The conservative party leadership of David Cameron: Heresthetics and the realignment of British Politics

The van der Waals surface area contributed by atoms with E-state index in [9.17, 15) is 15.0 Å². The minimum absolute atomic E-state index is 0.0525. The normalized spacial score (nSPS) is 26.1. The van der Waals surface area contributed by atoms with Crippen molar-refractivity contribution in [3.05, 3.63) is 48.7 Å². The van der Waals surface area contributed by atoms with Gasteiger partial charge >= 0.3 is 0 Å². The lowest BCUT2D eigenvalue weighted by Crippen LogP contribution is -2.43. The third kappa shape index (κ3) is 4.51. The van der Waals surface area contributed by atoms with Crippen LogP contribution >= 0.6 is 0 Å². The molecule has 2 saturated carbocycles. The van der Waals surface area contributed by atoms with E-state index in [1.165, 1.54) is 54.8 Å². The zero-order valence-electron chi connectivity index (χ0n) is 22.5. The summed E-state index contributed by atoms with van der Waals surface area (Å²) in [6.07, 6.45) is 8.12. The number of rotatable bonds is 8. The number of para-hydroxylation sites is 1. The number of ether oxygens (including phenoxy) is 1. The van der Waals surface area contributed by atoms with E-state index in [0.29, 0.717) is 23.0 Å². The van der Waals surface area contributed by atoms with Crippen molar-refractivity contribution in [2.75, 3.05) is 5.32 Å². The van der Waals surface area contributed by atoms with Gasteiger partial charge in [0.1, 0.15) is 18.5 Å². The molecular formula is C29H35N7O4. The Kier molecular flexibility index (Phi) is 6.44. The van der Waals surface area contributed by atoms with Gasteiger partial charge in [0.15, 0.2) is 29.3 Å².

In the aftermath of defeat at the general election of 2005 under the leadership of Michael Howard, Andrew Taylor suggested that the Conservative party was ‘locked into a systemic crisis’. In the aftermath of the general election of 2010, and the forming of a coalition with the Liberal Democrats, Andrew Gamble argued that David Cameron had stalled the possible realignment of the centre-left and created a realignment of the centre-right. Although such assertions demonstrate the progress of the Conservative party between 2005 and 2010 under Cameron, much of the existing literature focuses on themes such as modernisation or ideological and policy renewal at the expense of analysing the importance of the party leader in terms of strategic positioning. This article examines the party leadership strategy of Cameron in terms of the logic underpinning coalition entry and how this relates to realignment and attempts to construct and occupy the political centre-ground. It situates his leadership strategy within a theoretical framework by arguing that his actions can be seen as an attempted act of political manipulation consistent with Riker’s work on heresthetics. The article considers the key criteria for heresthetics as a means of showcasing Cameron as a possible heresthetician. Debates on portfolio allocation, electoral reform and key policy areas such as fiscal readjustment and tuition fees are considered in relation to attempted manipulation of the political agenda and political dimensions, as well as strategic voting and the politics of deflection and binding.